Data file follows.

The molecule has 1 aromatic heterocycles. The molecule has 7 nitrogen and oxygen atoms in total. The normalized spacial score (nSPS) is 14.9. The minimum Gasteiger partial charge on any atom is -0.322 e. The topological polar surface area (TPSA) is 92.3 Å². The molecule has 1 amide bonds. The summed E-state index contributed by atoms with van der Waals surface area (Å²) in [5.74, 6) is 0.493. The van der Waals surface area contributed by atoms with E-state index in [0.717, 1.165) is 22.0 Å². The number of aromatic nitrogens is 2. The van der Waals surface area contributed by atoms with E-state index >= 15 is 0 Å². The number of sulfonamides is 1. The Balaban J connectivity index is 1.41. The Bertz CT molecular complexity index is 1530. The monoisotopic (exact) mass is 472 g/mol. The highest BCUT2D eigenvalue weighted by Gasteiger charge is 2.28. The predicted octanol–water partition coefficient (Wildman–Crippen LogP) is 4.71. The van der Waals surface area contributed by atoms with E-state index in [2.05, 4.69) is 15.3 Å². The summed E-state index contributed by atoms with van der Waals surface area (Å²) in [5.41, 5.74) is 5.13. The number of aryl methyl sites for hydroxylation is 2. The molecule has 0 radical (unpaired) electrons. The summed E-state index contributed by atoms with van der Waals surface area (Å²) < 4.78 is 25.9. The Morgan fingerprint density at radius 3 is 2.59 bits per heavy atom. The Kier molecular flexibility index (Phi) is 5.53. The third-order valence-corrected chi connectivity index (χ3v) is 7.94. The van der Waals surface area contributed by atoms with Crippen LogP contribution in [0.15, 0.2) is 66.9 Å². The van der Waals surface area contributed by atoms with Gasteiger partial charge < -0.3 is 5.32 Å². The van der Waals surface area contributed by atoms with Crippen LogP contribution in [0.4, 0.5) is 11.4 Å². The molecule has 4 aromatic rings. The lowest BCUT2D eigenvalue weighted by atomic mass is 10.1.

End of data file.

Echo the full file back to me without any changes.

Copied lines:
The molecule has 1 aromatic heterocycles. The molecule has 7 nitrogen and oxygen atoms in total. The normalized spacial score (nSPS) is 14.9. The minimum Gasteiger partial charge on any atom is -0.322 e. The topological polar surface area (TPSA) is 92.3 Å². The molecule has 1 amide bonds. The summed E-state index contributed by atoms with van der Waals surface area (Å²) in [5.74, 6) is 0.493. The van der Waals surface area contributed by atoms with E-state index in [0.717, 1.165) is 22.0 Å². The number of aromatic nitrogens is 2. The van der Waals surface area contributed by atoms with E-state index >= 15 is 0 Å². The number of sulfonamides is 1. The Balaban J connectivity index is 1.41. The Bertz CT molecular complexity index is 1530. The monoisotopic (exact) mass is 472 g/mol. The highest BCUT2D eigenvalue weighted by Gasteiger charge is 2.28. The predicted octanol–water partition coefficient (Wildman–Crippen LogP) is 4.71. The van der Waals surface area contributed by atoms with E-state index in [2.05, 4.69) is 15.3 Å². The summed E-state index contributed by atoms with van der Waals surface area (Å²) in [5.41, 5.74) is 5.13. The number of aryl methyl sites for hydroxylation is 2. The molecule has 0 radical (unpaired) electrons. The summed E-state index contributed by atoms with van der Waals surface area (Å²) < 4.78 is 25.9. The Morgan fingerprint density at radius 3 is 2.59 bits per heavy atom. The Kier molecular flexibility index (Phi) is 5.53. The third-order valence-corrected chi connectivity index (χ3v) is 7.94. The van der Waals surface area contributed by atoms with Crippen LogP contribution in [0.15, 0.2) is 66.9 Å². The van der Waals surface area contributed by atoms with Gasteiger partial charge < -0.3 is 5.32 Å². The van der Waals surface area contributed by atoms with Crippen LogP contribution in [0.4, 0.5) is 11.4 Å². The molecule has 4 aromatic rings. The lowest BCUT2D eigenvalue weighted by atomic mass is 10.1.